"They told me that a marriage between a man and a woman was the only marriage that existed or that should exist, and that anyone who had sex outside of marriage, or had sex outside of a man and a woman relationship, was wrong—and they were going to hell," she said.

Not long after the class, Daniella accepted herself as a queer woman. When she came out to her mother, her mother told her that her sexuality was akin to that of a child molester.

"I love my mom to pieces," she said, adding that while they still have a relationship, her queerness remains "the big pink-and-white elephant in the room."

She first hooked up with Planned Parenthood when she met activists with the organization at Biloxi's pride parade last summer. Fighting for reproductive rights is just one facet in her broader opposition to what she sees as state conservatives' efforts to control Mississippians' sexuality.

"I came out in the LGBT community and just realized that there are a lot of people who don't get the same rights as the majority of people down here in Mississippi," she said.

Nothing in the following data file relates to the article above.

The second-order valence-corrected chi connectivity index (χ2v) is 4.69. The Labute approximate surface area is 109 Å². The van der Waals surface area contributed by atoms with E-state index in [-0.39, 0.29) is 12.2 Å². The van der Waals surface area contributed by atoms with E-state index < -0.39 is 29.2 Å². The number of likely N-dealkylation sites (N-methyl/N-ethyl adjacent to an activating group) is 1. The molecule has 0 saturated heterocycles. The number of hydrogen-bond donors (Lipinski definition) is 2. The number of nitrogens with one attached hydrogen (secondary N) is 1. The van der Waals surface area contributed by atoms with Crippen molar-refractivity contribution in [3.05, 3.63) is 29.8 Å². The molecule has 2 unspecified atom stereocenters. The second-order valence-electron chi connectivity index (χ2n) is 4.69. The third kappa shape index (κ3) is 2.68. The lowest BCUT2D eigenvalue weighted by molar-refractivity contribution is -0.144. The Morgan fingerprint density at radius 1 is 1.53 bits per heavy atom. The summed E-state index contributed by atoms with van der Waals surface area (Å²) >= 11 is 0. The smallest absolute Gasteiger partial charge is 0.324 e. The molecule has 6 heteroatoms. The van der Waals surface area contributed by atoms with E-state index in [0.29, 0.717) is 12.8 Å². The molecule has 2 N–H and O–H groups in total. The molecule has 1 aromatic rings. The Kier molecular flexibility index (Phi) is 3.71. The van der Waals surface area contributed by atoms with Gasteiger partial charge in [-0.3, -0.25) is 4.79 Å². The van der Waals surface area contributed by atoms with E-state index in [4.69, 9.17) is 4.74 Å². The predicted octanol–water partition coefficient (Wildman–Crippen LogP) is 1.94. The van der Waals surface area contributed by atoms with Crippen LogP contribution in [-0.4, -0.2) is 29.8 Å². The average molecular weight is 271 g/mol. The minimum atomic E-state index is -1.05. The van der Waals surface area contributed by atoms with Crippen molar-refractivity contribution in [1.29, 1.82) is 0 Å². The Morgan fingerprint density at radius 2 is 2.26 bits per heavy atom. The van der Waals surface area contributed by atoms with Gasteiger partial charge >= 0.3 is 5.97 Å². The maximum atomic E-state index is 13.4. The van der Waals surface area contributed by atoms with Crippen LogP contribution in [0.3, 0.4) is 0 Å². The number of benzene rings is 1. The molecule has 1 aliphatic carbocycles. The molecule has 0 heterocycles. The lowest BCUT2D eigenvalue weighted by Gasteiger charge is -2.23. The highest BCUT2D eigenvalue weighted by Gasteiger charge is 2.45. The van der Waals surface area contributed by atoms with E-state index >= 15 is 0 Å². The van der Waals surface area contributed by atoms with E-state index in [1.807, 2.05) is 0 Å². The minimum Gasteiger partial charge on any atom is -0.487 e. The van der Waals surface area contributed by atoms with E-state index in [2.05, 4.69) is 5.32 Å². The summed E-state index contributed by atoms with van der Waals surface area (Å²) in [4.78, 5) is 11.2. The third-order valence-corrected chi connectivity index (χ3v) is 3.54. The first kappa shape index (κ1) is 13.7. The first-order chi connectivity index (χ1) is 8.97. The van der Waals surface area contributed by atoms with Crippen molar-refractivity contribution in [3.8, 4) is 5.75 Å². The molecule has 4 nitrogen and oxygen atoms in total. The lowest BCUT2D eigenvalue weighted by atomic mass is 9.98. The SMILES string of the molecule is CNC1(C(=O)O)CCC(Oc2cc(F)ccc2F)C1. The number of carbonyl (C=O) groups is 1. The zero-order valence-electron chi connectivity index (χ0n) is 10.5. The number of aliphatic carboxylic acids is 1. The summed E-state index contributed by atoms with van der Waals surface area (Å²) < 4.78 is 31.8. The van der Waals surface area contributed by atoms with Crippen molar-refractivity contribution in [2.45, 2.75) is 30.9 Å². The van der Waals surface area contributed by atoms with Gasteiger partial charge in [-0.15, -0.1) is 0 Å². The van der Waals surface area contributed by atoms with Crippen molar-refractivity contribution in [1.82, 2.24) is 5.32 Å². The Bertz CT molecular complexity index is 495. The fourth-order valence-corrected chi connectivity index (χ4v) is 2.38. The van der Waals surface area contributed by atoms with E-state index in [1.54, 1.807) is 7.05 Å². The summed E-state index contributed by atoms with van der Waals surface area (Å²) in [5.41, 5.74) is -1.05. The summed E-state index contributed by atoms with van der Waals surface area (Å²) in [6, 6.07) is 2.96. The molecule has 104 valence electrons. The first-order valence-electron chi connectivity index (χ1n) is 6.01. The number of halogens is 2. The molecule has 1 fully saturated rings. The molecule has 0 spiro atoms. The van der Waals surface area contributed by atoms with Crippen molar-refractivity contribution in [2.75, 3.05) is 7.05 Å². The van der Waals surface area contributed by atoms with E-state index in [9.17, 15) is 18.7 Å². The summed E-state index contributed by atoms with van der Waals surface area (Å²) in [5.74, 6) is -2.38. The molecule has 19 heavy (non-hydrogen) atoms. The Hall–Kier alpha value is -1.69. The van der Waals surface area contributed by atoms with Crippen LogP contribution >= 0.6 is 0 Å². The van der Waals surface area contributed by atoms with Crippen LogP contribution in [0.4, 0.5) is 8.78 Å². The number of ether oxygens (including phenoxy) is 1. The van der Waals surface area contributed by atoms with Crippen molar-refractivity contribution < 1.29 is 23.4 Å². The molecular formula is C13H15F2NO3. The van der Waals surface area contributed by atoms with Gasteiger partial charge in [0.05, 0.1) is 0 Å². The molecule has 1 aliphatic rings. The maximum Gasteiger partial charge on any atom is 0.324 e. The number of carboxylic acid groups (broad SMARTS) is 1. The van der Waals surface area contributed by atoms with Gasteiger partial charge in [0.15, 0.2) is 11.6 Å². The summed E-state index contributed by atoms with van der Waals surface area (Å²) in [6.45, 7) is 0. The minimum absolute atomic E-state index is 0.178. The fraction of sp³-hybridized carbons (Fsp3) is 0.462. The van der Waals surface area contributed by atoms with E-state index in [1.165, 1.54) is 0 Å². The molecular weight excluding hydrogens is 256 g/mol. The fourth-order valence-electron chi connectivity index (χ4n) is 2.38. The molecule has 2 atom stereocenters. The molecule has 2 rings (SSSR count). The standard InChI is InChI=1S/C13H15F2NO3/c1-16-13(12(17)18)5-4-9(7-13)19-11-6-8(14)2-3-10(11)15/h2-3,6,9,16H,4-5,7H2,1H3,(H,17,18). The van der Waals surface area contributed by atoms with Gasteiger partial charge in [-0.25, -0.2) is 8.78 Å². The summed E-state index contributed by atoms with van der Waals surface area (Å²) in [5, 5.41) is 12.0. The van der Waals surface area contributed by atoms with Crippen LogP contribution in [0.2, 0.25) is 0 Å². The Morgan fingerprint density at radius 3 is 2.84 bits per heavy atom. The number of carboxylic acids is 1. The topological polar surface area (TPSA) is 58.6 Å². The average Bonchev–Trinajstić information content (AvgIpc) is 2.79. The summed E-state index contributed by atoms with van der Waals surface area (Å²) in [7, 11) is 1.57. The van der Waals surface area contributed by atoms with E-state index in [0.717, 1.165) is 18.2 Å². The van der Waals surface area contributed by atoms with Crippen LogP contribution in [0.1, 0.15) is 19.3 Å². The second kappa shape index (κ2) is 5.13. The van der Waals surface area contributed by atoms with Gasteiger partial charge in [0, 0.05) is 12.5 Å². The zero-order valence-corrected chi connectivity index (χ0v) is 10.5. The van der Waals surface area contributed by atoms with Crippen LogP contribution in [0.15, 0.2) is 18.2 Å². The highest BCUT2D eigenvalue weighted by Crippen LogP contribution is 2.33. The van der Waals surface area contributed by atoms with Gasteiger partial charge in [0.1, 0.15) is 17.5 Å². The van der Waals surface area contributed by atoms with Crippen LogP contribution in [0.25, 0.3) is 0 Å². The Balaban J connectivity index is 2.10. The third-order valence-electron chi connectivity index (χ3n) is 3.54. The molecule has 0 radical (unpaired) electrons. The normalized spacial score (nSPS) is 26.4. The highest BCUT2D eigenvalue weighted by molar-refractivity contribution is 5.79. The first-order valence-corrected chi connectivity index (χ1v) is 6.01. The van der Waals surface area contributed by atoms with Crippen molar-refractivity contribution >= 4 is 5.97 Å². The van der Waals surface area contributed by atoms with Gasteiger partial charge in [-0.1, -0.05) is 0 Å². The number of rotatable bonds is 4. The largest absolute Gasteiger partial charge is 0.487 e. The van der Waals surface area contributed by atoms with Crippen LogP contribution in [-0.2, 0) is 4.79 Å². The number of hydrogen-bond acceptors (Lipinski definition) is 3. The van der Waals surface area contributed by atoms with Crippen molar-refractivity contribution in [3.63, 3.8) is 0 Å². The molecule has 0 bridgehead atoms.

Legislature Debates the Bill

Three days before Daniella arrived at the Capitol, the House debated the Senate version of the bill. While it has slightly different wording, its effect would be no different than the now-dead House version, Planned Parenthood Southeast Director Felicia Brown Williams told the Jackson Free Press on March 12. The main difference is that passing the Senate version will give Lt. Gov. Tate Reeves bragging rights among conservatives as he seeks the Republican nomination for governor. In Mississippi, the lieutenant governor also serves as the president of the Senate.